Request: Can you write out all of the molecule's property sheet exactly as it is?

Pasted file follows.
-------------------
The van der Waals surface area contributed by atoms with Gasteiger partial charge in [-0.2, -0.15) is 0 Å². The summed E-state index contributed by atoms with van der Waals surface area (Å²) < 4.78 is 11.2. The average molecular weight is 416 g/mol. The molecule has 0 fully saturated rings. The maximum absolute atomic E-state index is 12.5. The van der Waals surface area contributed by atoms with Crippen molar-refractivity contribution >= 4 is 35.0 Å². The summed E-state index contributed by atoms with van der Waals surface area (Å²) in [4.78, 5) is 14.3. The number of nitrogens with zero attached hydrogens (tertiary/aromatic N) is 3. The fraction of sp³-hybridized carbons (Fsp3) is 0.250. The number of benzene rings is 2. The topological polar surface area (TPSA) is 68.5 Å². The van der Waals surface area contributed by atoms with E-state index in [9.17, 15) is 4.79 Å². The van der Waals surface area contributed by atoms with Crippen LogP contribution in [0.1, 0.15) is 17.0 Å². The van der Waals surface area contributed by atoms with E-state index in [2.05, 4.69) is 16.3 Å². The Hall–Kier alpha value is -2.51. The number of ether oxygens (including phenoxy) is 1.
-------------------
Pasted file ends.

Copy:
The van der Waals surface area contributed by atoms with Gasteiger partial charge in [-0.2, -0.15) is 0 Å². The summed E-state index contributed by atoms with van der Waals surface area (Å²) < 4.78 is 11.2. The average molecular weight is 416 g/mol. The molecule has 0 fully saturated rings. The maximum absolute atomic E-state index is 12.5. The van der Waals surface area contributed by atoms with Crippen molar-refractivity contribution >= 4 is 35.0 Å². The summed E-state index contributed by atoms with van der Waals surface area (Å²) in [4.78, 5) is 14.3. The number of nitrogens with zero attached hydrogens (tertiary/aromatic N) is 3. The fraction of sp³-hybridized carbons (Fsp3) is 0.250. The number of benzene rings is 2. The topological polar surface area (TPSA) is 68.5 Å². The van der Waals surface area contributed by atoms with E-state index in [9.17, 15) is 4.79 Å². The van der Waals surface area contributed by atoms with Crippen LogP contribution in [0.1, 0.15) is 17.0 Å². The van der Waals surface area contributed by atoms with E-state index in [2.05, 4.69) is 16.3 Å². The Hall–Kier alpha value is -2.51. The number of ether oxygens (including phenoxy) is 1.